Capitol Hill shooting halts debate over government shutdown
WASHINGTON, DC — Democrats and Republicans held their ground on Thursday, the third day of the federal government shutdown, refusing to budge from their positions about who is to blame for the crisis and how to resolve it.
Leaders from the two parties offered rhetoric similar to what they’ve been saying for days, providing little hope for a breakthrough tied to Congress’ inability to agree on a spending plan for President Barack Obama to sign.
This is despite face-to-face talks Wednesday night involving Obama and congressional leaders, a meeting Obama called “useful,” House Speaker John Boehner deemed “polite” and House Minority Leader Nancy Pelosi described as “worthwhile.” Senate Minority Leader Mitch McConnell characterized it, though, as “unproductive,” an assessment seemingly backed up by the continuing partisan rhetoric on Thursday.
The debate was halted Thursday by a shooting near Capitol Hill, which prompted a temporary lockdown. When it lifted, members of both parties came together on the House floor to thank responding police officers — though few expected this unanimity to last long.
For weeks, a conservative wing of the Republican Party has demanded that any spending measure include provisions to dismantle or defund Obamacare, which became law in 2010 and was upheld by the Supreme Court last year.
Boehner has followed that model in the House, refusing to let representatives vote on a full spending bill without add-ons, even while pushing through measures to fund popular programs separately. Democrats have refused to go along with this approach, as they’ve instead accused Republicans of harming government workers, those who rely on government programs and the economy generally by insisting that any spending bill include provisions targeting the president’s signature health care reform, the Affordable Care Act.
Those critics are led by Obama, who derided the GOP strategy as “reckless” in a speech Thursday in Rockville, Maryland. He predicted that the Democratic-led Senate’s “clean” version of a short-term spending plan to fund the government — without anti-Obamacare add-ons — would pass the House with support from Democrats and some Republicans, if only it were put up for a vote.
“The only thing that is keeping the government shut down, the only thing preventing people from going back to work and basic research starting back up and farmers and small-business owners getting their loans, the only thing that’s preventing all that from happening right now, today, in the next five minutes, is that Speaker John Boehner won’t even let the bill get a yes-or-no vote because he doesn’t want to anger the extremists in his party,” Obama said.
Cantor: GOP should stand its ground
House Majority Leader Eric Cantor urged his GOP colleagues to maintain their stand, issuing a memo that called the position of Obama and Democrats “untenable.”
House Republicans would continue passing piecemeal funding measures for popular programs such as veterans affairs, national parks and medical research to keep up pressure on Senate Democrats who refuse to consider such measures in the ongoing stalemate, Cantor’s memo said.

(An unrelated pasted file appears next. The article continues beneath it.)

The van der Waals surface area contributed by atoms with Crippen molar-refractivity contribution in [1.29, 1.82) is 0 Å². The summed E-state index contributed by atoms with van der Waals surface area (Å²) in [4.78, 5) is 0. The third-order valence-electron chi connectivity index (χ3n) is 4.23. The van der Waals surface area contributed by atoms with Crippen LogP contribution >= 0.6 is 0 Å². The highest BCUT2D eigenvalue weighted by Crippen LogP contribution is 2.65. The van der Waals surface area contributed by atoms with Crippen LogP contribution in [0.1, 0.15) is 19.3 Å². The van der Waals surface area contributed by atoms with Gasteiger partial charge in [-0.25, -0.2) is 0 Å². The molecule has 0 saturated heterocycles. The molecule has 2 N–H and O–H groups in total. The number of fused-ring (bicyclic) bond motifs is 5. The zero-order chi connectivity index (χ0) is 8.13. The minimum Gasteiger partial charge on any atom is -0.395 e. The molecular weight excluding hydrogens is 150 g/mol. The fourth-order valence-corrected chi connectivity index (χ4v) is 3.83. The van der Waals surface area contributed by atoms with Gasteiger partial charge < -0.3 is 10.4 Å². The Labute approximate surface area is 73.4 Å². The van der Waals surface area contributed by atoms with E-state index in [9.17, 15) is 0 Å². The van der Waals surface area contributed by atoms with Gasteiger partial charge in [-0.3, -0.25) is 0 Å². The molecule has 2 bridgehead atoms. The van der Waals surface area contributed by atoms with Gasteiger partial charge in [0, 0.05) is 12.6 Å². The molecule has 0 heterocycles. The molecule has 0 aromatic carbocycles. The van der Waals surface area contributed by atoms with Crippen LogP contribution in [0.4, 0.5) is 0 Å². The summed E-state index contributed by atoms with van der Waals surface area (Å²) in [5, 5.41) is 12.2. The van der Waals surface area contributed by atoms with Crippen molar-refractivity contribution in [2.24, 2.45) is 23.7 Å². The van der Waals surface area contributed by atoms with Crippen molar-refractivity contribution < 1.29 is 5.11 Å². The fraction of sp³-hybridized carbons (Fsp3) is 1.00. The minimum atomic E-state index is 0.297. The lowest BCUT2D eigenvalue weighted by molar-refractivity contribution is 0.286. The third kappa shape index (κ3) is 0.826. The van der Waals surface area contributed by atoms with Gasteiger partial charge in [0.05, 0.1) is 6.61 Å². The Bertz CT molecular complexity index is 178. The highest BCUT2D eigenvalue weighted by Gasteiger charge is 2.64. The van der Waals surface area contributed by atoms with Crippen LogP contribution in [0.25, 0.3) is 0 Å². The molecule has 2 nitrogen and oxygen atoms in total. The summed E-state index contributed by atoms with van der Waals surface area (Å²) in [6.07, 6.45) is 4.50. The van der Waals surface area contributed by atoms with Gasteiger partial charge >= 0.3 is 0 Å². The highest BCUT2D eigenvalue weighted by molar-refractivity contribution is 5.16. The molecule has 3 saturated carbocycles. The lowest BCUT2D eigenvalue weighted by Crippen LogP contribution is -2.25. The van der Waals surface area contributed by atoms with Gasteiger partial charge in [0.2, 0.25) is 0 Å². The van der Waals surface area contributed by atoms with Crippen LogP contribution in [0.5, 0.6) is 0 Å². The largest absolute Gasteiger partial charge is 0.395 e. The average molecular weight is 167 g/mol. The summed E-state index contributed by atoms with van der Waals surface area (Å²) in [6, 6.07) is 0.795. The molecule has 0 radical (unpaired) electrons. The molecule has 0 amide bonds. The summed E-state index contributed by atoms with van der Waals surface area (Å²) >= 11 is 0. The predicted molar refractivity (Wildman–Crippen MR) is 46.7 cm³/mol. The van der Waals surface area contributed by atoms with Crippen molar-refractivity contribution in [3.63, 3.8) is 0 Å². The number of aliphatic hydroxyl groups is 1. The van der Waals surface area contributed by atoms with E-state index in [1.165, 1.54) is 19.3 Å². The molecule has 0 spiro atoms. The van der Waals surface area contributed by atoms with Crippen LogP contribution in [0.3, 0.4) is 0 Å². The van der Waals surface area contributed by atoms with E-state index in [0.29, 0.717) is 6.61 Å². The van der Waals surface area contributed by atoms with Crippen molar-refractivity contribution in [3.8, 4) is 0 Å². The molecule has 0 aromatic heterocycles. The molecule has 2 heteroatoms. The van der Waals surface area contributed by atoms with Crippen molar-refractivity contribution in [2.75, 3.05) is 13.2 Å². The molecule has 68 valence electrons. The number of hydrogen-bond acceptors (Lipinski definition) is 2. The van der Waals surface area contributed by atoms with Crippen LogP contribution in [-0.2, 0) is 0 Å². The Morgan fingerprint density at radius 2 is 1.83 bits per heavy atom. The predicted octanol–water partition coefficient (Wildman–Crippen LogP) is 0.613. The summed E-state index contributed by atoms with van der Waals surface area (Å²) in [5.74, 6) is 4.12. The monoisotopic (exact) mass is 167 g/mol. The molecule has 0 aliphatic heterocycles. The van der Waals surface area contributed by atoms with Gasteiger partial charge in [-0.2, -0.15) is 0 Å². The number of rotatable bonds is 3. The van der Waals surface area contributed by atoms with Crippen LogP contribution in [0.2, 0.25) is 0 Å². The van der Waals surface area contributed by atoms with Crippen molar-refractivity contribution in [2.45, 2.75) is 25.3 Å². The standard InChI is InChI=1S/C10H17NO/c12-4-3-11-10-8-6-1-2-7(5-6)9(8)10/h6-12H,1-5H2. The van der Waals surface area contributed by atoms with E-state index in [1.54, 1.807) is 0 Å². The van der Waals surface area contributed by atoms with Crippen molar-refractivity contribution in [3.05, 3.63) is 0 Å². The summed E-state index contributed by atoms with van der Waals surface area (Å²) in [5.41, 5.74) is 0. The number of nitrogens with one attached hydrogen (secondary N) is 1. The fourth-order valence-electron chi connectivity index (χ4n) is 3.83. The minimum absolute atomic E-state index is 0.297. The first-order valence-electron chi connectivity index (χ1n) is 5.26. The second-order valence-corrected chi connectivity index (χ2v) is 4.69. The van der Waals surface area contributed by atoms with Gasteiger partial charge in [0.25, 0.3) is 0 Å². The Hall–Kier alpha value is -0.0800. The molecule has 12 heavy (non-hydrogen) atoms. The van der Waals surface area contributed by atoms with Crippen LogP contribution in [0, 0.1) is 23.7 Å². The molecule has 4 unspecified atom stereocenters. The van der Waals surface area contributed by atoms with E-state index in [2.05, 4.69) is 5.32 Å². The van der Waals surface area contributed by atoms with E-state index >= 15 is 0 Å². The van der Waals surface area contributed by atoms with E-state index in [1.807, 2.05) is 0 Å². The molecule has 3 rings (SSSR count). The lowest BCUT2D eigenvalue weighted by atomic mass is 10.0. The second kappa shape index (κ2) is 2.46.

“While no one can predict with certainty how the current shutdown will be resolved, I am confident that if we keep advancing commonsense solutions to the problems created by the shutdown that Senate Democrats and President Obama will eventually agree to meaningful discussions that would allow us to ultimately resolve this impasse,” Cantor said in the memo that a GOP source made available to CNN.
A conversation between two conservative GOP senators showed that Republicans think they can win the debate. In the comments caught by live microphone, tea party-backed Sen. Rand Paul tells his Kentucky GOP colleague McConnell that continuing to hammer Democrats for refusing to consider GOP proposals would eventually succeed.
Proposal from moderates
Meanwhile, two moderate House members — one Republican and one Democrat — proposed a compromise Thursday that would fund the government for six months while eliminating a tax on medical devices in the health care reforms.
Senate Democrats quickly rejected the idea because it would link the health care reform provision to the need to fund the government now while extending deep mandatory budget cuts they oppose for half of the new fiscal year.
Instead, Obama and fellow Democrats have said they want to negotiate a broad budget deal that could include tax reforms and other matters. But they’re willing to engage in such talks only after the government reopens.
In his speech, Obama urged Congress to “pass a budget that funds our government with no partisan strings attached.” He also called on Republicans to support raising the federal debt ceiling, which must be increased by October 17 so that the United States does not default on its obligations.
“As reckless as a government shutdown is, an economic shutdown that results from default would be dramatically worse,” Obama said, noting that Social Security checks and disability benefits would be affected.
“There will be no negotiations over this,” the president said.
By Tom Cohen
CNN’s Greg Botelho, Jason Hannah, Deirdre Walsh and Josh Levs contributed to this report.
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